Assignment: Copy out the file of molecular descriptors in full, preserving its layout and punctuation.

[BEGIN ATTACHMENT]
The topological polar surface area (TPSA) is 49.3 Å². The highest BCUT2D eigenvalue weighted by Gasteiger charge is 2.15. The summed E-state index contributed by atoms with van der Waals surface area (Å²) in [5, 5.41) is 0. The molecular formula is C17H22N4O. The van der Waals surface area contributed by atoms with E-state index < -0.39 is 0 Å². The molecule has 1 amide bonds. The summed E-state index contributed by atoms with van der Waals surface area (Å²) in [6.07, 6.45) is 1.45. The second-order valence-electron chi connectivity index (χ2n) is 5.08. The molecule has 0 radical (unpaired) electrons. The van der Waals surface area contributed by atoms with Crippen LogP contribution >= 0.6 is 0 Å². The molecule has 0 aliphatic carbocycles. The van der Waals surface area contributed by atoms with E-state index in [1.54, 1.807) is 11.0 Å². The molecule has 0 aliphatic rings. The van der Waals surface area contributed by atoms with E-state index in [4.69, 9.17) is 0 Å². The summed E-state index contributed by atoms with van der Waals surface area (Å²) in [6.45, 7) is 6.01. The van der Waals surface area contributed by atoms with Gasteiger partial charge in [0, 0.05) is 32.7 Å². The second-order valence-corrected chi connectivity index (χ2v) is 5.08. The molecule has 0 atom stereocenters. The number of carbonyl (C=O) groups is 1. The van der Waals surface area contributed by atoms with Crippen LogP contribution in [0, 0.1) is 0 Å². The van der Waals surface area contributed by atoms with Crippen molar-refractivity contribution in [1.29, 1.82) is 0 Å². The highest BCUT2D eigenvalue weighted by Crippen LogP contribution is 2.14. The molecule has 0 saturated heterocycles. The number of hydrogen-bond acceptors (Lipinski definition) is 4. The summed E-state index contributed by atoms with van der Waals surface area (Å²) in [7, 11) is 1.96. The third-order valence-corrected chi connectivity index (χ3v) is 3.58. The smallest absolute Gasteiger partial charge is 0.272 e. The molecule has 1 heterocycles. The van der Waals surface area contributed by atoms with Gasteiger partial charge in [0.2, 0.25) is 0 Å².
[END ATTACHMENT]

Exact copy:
The topological polar surface area (TPSA) is 49.3 Å². The highest BCUT2D eigenvalue weighted by Gasteiger charge is 2.15. The summed E-state index contributed by atoms with van der Waals surface area (Å²) in [5, 5.41) is 0. The molecular formula is C17H22N4O. The van der Waals surface area contributed by atoms with E-state index < -0.39 is 0 Å². The molecule has 1 amide bonds. The summed E-state index contributed by atoms with van der Waals surface area (Å²) in [6.07, 6.45) is 1.45. The second-order valence-electron chi connectivity index (χ2n) is 5.08. The molecule has 0 radical (unpaired) electrons. The van der Waals surface area contributed by atoms with Crippen LogP contribution >= 0.6 is 0 Å². The molecule has 0 aliphatic carbocycles. The van der Waals surface area contributed by atoms with E-state index in [1.54, 1.807) is 11.0 Å². The molecule has 0 aliphatic rings. The van der Waals surface area contributed by atoms with E-state index in [4.69, 9.17) is 0 Å². The summed E-state index contributed by atoms with van der Waals surface area (Å²) in [6.45, 7) is 6.01. The van der Waals surface area contributed by atoms with Gasteiger partial charge in [0, 0.05) is 32.7 Å². The second-order valence-corrected chi connectivity index (χ2v) is 5.08. The molecule has 0 atom stereocenters. The number of carbonyl (C=O) groups is 1. The van der Waals surface area contributed by atoms with Crippen LogP contribution in [0, 0.1) is 0 Å². The van der Waals surface area contributed by atoms with Crippen molar-refractivity contribution in [1.29, 1.82) is 0 Å². The highest BCUT2D eigenvalue weighted by Crippen LogP contribution is 2.14. The molecule has 0 saturated heterocycles. The number of hydrogen-bond acceptors (Lipinski definition) is 4. The summed E-state index contributed by atoms with van der Waals surface area (Å²) in [7, 11) is 1.96. The third-order valence-corrected chi connectivity index (χ3v) is 3.58. The smallest absolute Gasteiger partial charge is 0.272 e. The molecule has 1 heterocycles. The van der Waals surface area contributed by atoms with Gasteiger partial charge in [0.2, 0.25) is 0 Å².